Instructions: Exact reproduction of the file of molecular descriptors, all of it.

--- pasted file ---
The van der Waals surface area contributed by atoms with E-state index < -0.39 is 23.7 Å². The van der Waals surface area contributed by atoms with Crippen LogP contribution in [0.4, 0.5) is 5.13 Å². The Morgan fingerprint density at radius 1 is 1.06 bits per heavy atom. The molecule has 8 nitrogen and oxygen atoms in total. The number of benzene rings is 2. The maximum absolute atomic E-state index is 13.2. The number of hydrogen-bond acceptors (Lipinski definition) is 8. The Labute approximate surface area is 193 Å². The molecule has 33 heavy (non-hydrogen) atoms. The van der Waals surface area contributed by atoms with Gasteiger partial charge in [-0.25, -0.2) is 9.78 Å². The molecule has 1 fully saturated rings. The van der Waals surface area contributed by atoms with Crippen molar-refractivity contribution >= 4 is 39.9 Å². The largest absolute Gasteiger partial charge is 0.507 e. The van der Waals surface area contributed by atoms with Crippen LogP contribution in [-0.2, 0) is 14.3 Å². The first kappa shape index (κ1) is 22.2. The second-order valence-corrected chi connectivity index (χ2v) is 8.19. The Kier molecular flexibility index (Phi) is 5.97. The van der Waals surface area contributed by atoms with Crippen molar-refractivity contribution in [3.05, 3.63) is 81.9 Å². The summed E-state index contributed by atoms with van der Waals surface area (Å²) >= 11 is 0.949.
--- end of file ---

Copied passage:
The van der Waals surface area contributed by atoms with E-state index < -0.39 is 23.7 Å². The van der Waals surface area contributed by atoms with Crippen LogP contribution in [0.4, 0.5) is 5.13 Å². The Morgan fingerprint density at radius 1 is 1.06 bits per heavy atom. The molecule has 8 nitrogen and oxygen atoms in total. The number of benzene rings is 2. The maximum absolute atomic E-state index is 13.2. The number of hydrogen-bond acceptors (Lipinski definition) is 8. The Labute approximate surface area is 193 Å². The molecule has 33 heavy (non-hydrogen) atoms. The van der Waals surface area contributed by atoms with Gasteiger partial charge in [-0.25, -0.2) is 9.78 Å². The molecule has 1 fully saturated rings. The van der Waals surface area contributed by atoms with Crippen molar-refractivity contribution >= 4 is 39.9 Å². The largest absolute Gasteiger partial charge is 0.507 e. The van der Waals surface area contributed by atoms with Crippen LogP contribution in [-0.2, 0) is 14.3 Å². The first kappa shape index (κ1) is 22.2. The second-order valence-corrected chi connectivity index (χ2v) is 8.19. The Kier molecular flexibility index (Phi) is 5.97. The van der Waals surface area contributed by atoms with Crippen molar-refractivity contribution in [3.05, 3.63) is 81.9 Å². The summed E-state index contributed by atoms with van der Waals surface area (Å²) >= 11 is 0.949.